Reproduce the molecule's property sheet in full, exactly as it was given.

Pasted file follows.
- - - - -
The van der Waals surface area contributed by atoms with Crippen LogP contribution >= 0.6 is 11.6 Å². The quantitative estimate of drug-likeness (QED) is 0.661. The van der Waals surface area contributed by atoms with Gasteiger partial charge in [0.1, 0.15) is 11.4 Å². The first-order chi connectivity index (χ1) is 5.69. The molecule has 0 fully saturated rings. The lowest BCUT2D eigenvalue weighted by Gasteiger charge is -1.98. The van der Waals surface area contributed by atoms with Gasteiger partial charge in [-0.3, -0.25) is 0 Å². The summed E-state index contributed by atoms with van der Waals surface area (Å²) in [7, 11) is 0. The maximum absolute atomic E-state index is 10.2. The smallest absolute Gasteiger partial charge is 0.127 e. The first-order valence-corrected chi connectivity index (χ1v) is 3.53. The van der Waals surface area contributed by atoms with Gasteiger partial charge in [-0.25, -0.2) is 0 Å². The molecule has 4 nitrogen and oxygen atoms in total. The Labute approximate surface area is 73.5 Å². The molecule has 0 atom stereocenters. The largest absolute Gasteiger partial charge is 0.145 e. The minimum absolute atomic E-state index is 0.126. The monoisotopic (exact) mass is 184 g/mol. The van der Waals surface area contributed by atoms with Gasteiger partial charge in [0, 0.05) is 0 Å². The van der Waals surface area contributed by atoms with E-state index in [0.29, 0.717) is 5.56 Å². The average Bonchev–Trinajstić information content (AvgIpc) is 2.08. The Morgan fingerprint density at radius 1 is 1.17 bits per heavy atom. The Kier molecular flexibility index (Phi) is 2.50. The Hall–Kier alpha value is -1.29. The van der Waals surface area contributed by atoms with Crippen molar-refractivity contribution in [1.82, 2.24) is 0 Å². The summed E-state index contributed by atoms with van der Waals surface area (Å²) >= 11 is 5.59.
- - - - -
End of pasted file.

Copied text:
The van der Waals surface area contributed by atoms with Crippen LogP contribution >= 0.6 is 11.6 Å². The quantitative estimate of drug-likeness (QED) is 0.661. The van der Waals surface area contributed by atoms with Gasteiger partial charge in [0.1, 0.15) is 11.4 Å². The first-order chi connectivity index (χ1) is 5.69. The molecule has 0 fully saturated rings. The lowest BCUT2D eigenvalue weighted by Gasteiger charge is -1.98. The van der Waals surface area contributed by atoms with Gasteiger partial charge in [-0.3, -0.25) is 0 Å². The summed E-state index contributed by atoms with van der Waals surface area (Å²) in [7, 11) is 0. The maximum absolute atomic E-state index is 10.2. The smallest absolute Gasteiger partial charge is 0.127 e. The first-order valence-corrected chi connectivity index (χ1v) is 3.53. The van der Waals surface area contributed by atoms with Gasteiger partial charge in [-0.25, -0.2) is 0 Å². The molecule has 4 nitrogen and oxygen atoms in total. The Labute approximate surface area is 73.5 Å². The molecule has 0 atom stereocenters. The largest absolute Gasteiger partial charge is 0.145 e. The minimum absolute atomic E-state index is 0.126. The monoisotopic (exact) mass is 184 g/mol. The van der Waals surface area contributed by atoms with Gasteiger partial charge in [0, 0.05) is 0 Å². The van der Waals surface area contributed by atoms with E-state index in [0.29, 0.717) is 5.56 Å². The average Bonchev–Trinajstić information content (AvgIpc) is 2.08. The Morgan fingerprint density at radius 1 is 1.17 bits per heavy atom. The Kier molecular flexibility index (Phi) is 2.50. The Hall–Kier alpha value is -1.29. The van der Waals surface area contributed by atoms with Crippen molar-refractivity contribution in [1.82, 2.24) is 0 Å². The summed E-state index contributed by atoms with van der Waals surface area (Å²) >= 11 is 5.59.